? Knowing not the Law so tactfully preached as opportunity served by the Buddha.
This is a very important point. People who are preoccupied with the
so-called provisional Mahayana cannot comprehend the truth of "the Law
so tactfully preached," that is, the teachings of skillful
means---methods suitable to person and circumstances---and revile such
teachings as belonging to Hinayana. Again, those who are preoccupied
with the teachings of skillful means cannot comprehend their underlying
truth but, whatever the age, follow the literal meaning of the Buddha's
teachings word for word, never understanding how to bring true
salvation to all living beings. Because of this situation it was
essential that the "true Mahayana" be preached in the Lotus Sutra,
showing the truth of all provisional, "tactful" teachings. We must here
consider again the fact that the Lotus Sutra is the teaching that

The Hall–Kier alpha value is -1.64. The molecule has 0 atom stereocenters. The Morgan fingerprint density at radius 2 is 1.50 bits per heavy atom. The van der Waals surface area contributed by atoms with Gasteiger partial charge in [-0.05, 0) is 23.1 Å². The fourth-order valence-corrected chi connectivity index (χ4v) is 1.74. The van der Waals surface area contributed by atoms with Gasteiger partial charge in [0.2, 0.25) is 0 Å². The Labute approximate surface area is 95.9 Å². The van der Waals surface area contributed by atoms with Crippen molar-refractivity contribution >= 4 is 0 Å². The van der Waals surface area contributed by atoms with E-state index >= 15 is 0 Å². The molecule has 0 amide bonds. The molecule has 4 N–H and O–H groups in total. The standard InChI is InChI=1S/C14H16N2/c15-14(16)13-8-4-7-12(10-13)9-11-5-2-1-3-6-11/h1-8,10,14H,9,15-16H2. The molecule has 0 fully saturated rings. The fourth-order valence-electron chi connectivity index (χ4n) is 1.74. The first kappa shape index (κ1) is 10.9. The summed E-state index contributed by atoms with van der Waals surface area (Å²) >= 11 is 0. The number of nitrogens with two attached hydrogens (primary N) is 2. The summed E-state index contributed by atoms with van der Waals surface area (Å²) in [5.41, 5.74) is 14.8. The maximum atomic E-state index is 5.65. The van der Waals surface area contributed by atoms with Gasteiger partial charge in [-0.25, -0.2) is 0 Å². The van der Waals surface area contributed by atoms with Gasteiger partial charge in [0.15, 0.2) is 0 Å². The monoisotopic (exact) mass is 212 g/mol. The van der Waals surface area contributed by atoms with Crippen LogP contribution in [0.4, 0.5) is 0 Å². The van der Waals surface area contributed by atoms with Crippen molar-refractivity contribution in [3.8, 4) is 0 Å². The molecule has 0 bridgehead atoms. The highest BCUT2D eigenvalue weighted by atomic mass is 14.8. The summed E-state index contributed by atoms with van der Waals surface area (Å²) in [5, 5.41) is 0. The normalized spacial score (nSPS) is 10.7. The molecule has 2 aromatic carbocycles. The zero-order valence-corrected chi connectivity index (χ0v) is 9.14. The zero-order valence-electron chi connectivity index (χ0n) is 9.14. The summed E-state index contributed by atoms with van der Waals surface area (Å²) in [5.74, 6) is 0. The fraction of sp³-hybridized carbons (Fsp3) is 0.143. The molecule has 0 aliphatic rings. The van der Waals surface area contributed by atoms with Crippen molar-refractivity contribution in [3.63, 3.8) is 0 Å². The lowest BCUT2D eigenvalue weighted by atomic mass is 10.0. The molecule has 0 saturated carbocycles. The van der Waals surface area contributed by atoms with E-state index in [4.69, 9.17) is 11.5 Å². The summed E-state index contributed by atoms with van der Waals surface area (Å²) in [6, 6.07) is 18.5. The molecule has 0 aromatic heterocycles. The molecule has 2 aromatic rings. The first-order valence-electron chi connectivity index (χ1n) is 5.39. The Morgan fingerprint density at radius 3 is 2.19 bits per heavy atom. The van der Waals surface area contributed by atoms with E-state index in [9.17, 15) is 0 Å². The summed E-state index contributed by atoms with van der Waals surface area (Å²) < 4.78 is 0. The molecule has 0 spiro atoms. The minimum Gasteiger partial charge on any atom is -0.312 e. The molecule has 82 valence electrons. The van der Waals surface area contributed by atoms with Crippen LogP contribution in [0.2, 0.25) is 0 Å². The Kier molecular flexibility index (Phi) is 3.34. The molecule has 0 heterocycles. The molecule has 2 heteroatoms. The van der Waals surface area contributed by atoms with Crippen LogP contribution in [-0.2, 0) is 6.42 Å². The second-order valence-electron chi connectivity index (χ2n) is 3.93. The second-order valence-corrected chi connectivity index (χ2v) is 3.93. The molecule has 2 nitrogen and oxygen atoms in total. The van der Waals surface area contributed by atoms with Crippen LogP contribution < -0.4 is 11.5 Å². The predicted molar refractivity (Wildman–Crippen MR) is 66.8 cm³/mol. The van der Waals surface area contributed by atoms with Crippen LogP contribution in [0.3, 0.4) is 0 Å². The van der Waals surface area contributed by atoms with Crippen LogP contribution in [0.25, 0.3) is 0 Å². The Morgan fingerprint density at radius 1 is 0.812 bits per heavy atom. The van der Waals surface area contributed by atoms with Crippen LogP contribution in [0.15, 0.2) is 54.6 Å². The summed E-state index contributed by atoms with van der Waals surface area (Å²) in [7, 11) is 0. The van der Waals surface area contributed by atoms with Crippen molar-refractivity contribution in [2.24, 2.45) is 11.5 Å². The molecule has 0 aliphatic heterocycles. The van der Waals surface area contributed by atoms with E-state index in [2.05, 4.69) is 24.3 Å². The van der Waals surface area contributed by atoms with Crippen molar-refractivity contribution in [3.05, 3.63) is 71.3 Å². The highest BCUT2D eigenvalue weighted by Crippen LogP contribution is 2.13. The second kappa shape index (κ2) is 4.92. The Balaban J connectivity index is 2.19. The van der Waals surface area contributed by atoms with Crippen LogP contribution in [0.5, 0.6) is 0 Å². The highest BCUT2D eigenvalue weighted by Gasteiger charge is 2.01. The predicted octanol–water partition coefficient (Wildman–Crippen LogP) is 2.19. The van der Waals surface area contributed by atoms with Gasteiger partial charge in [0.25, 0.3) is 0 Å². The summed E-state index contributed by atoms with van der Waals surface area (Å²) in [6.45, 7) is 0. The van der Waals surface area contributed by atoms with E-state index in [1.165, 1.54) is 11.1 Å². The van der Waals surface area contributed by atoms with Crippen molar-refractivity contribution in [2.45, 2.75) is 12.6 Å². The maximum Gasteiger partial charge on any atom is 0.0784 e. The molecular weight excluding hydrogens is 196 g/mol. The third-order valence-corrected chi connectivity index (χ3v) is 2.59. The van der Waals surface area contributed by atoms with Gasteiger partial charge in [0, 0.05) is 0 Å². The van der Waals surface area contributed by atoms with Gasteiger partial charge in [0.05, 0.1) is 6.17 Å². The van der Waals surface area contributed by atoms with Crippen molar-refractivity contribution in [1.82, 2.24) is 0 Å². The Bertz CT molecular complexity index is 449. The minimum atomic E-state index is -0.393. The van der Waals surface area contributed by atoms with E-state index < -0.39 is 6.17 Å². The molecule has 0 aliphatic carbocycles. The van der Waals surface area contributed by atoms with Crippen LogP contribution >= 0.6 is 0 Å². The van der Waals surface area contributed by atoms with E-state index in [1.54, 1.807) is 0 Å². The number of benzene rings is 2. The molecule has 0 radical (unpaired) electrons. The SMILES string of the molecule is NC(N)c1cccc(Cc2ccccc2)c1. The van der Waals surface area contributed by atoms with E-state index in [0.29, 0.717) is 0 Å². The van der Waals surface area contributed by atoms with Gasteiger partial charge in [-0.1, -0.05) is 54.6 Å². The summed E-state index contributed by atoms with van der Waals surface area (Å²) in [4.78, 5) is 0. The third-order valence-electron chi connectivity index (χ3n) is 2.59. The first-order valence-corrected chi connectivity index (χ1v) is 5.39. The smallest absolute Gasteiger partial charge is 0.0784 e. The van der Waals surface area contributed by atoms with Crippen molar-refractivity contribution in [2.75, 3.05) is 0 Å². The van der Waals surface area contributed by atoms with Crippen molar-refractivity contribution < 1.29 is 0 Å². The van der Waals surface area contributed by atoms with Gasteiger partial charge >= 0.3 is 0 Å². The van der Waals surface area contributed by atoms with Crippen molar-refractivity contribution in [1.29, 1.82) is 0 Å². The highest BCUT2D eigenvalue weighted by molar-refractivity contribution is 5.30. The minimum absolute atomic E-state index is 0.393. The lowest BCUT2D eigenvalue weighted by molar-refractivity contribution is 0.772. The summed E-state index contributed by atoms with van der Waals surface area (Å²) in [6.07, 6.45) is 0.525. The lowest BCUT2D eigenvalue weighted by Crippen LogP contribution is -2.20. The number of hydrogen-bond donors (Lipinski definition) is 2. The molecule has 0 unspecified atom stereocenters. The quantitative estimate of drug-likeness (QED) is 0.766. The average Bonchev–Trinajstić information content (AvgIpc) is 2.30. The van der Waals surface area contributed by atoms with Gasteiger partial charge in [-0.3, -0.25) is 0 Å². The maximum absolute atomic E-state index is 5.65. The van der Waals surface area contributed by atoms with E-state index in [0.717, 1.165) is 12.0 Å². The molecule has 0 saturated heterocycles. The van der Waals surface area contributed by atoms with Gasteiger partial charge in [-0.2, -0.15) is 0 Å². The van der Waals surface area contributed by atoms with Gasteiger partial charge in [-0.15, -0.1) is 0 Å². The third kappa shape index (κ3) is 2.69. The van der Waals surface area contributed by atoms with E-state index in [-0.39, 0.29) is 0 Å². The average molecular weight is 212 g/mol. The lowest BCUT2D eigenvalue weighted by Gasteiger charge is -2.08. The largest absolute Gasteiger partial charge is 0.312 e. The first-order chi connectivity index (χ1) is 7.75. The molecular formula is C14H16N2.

expresses the truth contained in the teachings of skillful means. By so
doing we can gain a clear comprehension of the importance of the
teachings of skillful means, themselves based on the truth.
The above verse passage expresses the bodhisattvas' vow to put into
practice the first of the three rules of the robe, the throne, and the
abode of the Tathagata, that of putting on the robe of the Tathagata.
This is their response to the Buddha's command to teach the Dharma by
donning the robe of forbearance.
TEXT Wherever in villages and cities /
There be those who seek after the Law, / We will all go there and /
Preach the Law bequeathed by the Buddha.
COMMENTARY Fearing neither hardship
nor persecution, as long as there is even one person who seeks the
Dharma we will go wherever we are needed, to large cities or small
towns, regardless of whether we will be opposed by strong enemies, and
will teach the Lotus Sutra entrusted to us by the Buddha.
This verse corresponds to "entering into the abode of the
Tathagata," the vow of the bodhisattvas to teach the Dharma with great
compassion. The positive action that is the bodhisattva practice of
compassion is based upon the passive bravery of bearing up in the face